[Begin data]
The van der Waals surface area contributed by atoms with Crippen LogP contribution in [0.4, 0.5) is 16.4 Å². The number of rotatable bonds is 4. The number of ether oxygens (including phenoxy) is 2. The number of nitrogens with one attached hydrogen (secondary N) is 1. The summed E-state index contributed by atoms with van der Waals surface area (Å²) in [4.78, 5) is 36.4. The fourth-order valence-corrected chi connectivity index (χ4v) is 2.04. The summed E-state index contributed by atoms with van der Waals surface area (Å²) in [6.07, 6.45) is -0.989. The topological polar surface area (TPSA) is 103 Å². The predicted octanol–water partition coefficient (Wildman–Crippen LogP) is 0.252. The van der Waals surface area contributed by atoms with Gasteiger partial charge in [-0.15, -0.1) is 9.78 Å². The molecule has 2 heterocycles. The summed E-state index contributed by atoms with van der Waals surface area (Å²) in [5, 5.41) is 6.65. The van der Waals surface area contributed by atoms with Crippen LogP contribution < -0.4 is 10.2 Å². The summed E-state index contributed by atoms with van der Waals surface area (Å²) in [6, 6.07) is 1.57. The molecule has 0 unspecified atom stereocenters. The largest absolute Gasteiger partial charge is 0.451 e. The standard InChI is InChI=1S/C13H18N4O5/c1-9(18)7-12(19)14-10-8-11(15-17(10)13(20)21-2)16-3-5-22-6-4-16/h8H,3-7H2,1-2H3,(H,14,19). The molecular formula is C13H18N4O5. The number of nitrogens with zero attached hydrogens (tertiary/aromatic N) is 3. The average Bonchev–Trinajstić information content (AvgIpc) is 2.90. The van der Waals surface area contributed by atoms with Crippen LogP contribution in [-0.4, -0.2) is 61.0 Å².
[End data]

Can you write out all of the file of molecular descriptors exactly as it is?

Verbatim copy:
The van der Waals surface area contributed by atoms with Crippen LogP contribution in [0.4, 0.5) is 16.4 Å². The number of rotatable bonds is 4. The number of ether oxygens (including phenoxy) is 2. The number of nitrogens with one attached hydrogen (secondary N) is 1. The summed E-state index contributed by atoms with van der Waals surface area (Å²) in [4.78, 5) is 36.4. The fourth-order valence-corrected chi connectivity index (χ4v) is 2.04. The summed E-state index contributed by atoms with van der Waals surface area (Å²) in [6.07, 6.45) is -0.989. The topological polar surface area (TPSA) is 103 Å². The predicted octanol–water partition coefficient (Wildman–Crippen LogP) is 0.252. The van der Waals surface area contributed by atoms with Gasteiger partial charge in [-0.15, -0.1) is 9.78 Å². The molecule has 2 heterocycles. The summed E-state index contributed by atoms with van der Waals surface area (Å²) in [5, 5.41) is 6.65. The van der Waals surface area contributed by atoms with Crippen LogP contribution < -0.4 is 10.2 Å². The summed E-state index contributed by atoms with van der Waals surface area (Å²) in [6, 6.07) is 1.57. The molecule has 0 unspecified atom stereocenters. The largest absolute Gasteiger partial charge is 0.451 e. The standard InChI is InChI=1S/C13H18N4O5/c1-9(18)7-12(19)14-10-8-11(15-17(10)13(20)21-2)16-3-5-22-6-4-16/h8H,3-7H2,1-2H3,(H,14,19). The molecular formula is C13H18N4O5. The number of nitrogens with zero attached hydrogens (tertiary/aromatic N) is 3. The average Bonchev–Trinajstić information content (AvgIpc) is 2.90. The van der Waals surface area contributed by atoms with Crippen LogP contribution in [-0.4, -0.2) is 61.0 Å².